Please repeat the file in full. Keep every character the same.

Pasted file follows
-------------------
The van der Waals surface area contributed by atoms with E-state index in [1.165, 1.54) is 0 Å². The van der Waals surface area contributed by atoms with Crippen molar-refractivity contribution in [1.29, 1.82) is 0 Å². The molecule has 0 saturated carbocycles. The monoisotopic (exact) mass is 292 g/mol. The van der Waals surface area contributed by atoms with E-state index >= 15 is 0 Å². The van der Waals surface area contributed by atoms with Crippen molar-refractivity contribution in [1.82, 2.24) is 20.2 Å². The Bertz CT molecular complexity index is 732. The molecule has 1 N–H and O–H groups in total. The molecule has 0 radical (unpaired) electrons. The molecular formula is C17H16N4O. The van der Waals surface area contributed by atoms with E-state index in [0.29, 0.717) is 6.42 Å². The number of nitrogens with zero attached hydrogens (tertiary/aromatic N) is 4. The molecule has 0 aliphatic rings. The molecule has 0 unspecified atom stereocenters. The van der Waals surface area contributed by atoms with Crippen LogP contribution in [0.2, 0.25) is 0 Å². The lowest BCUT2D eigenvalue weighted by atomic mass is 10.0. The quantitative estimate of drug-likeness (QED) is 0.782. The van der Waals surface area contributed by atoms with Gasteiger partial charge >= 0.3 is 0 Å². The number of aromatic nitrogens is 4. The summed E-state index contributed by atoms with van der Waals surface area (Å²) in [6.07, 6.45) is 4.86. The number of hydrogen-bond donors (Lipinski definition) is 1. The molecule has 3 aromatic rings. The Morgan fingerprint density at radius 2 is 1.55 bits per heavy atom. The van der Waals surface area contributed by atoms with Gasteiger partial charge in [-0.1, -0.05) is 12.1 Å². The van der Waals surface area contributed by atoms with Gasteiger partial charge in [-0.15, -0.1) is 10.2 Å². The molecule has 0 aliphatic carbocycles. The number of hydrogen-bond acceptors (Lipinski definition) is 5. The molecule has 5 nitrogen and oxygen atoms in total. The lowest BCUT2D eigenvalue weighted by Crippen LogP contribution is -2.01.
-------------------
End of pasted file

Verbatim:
The van der Waals surface area contributed by atoms with E-state index in [1.165, 1.54) is 0 Å². The van der Waals surface area contributed by atoms with Crippen molar-refractivity contribution in [1.29, 1.82) is 0 Å². The molecule has 0 saturated carbocycles. The monoisotopic (exact) mass is 292 g/mol. The van der Waals surface area contributed by atoms with E-state index >= 15 is 0 Å². The van der Waals surface area contributed by atoms with Crippen molar-refractivity contribution in [1.82, 2.24) is 20.2 Å². The Bertz CT molecular complexity index is 732. The molecule has 1 N–H and O–H groups in total. The molecule has 0 radical (unpaired) electrons. The molecular formula is C17H16N4O. The van der Waals surface area contributed by atoms with E-state index in [0.29, 0.717) is 6.42 Å². The number of nitrogens with zero attached hydrogens (tertiary/aromatic N) is 4. The molecule has 0 aliphatic rings. The molecule has 0 unspecified atom stereocenters. The van der Waals surface area contributed by atoms with Crippen LogP contribution in [0.2, 0.25) is 0 Å². The lowest BCUT2D eigenvalue weighted by atomic mass is 10.0. The quantitative estimate of drug-likeness (QED) is 0.782. The van der Waals surface area contributed by atoms with Gasteiger partial charge >= 0.3 is 0 Å². The number of aromatic nitrogens is 4. The summed E-state index contributed by atoms with van der Waals surface area (Å²) in [6.07, 6.45) is 4.86. The number of hydrogen-bond donors (Lipinski definition) is 1. The molecule has 3 aromatic rings. The Morgan fingerprint density at radius 2 is 1.55 bits per heavy atom. The van der Waals surface area contributed by atoms with Gasteiger partial charge in [-0.1, -0.05) is 12.1 Å². The van der Waals surface area contributed by atoms with Gasteiger partial charge in [-0.15, -0.1) is 10.2 Å². The molecule has 0 aliphatic carbocycles. The number of hydrogen-bond acceptors (Lipinski definition) is 5. The molecule has 5 nitrogen and oxygen atoms in total. The lowest BCUT2D eigenvalue weighted by Crippen LogP contribution is -2.01.